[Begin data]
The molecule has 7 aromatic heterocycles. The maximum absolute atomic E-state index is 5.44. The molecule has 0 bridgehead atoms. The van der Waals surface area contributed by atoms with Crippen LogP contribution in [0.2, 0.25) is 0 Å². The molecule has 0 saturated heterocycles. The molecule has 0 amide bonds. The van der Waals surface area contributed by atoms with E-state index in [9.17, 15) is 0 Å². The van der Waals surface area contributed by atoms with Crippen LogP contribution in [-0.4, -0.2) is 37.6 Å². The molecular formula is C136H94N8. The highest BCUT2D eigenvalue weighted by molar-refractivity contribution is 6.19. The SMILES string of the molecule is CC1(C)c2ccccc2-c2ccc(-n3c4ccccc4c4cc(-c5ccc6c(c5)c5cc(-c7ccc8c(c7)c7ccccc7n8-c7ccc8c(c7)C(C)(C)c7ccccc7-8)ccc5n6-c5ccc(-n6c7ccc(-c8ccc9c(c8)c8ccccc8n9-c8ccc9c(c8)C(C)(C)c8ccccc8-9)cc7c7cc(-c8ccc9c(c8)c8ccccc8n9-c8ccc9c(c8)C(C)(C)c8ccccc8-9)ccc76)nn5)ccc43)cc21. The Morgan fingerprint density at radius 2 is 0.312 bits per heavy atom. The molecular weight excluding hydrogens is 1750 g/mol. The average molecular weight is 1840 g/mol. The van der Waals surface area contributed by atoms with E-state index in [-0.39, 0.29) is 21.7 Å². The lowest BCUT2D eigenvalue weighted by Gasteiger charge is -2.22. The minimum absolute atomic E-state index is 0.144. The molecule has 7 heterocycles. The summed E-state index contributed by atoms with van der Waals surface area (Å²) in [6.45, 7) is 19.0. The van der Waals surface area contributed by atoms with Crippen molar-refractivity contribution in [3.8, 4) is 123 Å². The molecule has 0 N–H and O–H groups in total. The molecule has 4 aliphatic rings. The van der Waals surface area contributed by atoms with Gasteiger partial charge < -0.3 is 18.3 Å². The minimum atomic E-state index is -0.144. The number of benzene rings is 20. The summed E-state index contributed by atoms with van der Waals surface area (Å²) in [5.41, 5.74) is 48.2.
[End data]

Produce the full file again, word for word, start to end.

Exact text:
The molecule has 7 aromatic heterocycles. The maximum absolute atomic E-state index is 5.44. The molecule has 0 bridgehead atoms. The van der Waals surface area contributed by atoms with Crippen LogP contribution in [0.2, 0.25) is 0 Å². The molecule has 0 saturated heterocycles. The molecule has 0 amide bonds. The van der Waals surface area contributed by atoms with E-state index in [9.17, 15) is 0 Å². The van der Waals surface area contributed by atoms with Crippen LogP contribution in [-0.4, -0.2) is 37.6 Å². The molecular formula is C136H94N8. The highest BCUT2D eigenvalue weighted by molar-refractivity contribution is 6.19. The SMILES string of the molecule is CC1(C)c2ccccc2-c2ccc(-n3c4ccccc4c4cc(-c5ccc6c(c5)c5cc(-c7ccc8c(c7)c7ccccc7n8-c7ccc8c(c7)C(C)(C)c7ccccc7-8)ccc5n6-c5ccc(-n6c7ccc(-c8ccc9c(c8)c8ccccc8n9-c8ccc9c(c8)C(C)(C)c8ccccc8-9)cc7c7cc(-c8ccc9c(c8)c8ccccc8n9-c8ccc9c(c8)C(C)(C)c8ccccc8-9)ccc76)nn5)ccc43)cc21. The Morgan fingerprint density at radius 2 is 0.312 bits per heavy atom. The molecular weight excluding hydrogens is 1750 g/mol. The average molecular weight is 1840 g/mol. The van der Waals surface area contributed by atoms with E-state index in [-0.39, 0.29) is 21.7 Å². The lowest BCUT2D eigenvalue weighted by Gasteiger charge is -2.22. The minimum absolute atomic E-state index is 0.144. The molecule has 7 heterocycles. The summed E-state index contributed by atoms with van der Waals surface area (Å²) in [6.45, 7) is 19.0. The van der Waals surface area contributed by atoms with Crippen molar-refractivity contribution in [3.8, 4) is 123 Å². The molecule has 0 N–H and O–H groups in total. The molecule has 4 aliphatic rings. The van der Waals surface area contributed by atoms with Gasteiger partial charge < -0.3 is 18.3 Å². The minimum atomic E-state index is -0.144. The number of benzene rings is 20. The summed E-state index contributed by atoms with van der Waals surface area (Å²) in [5.41, 5.74) is 48.2.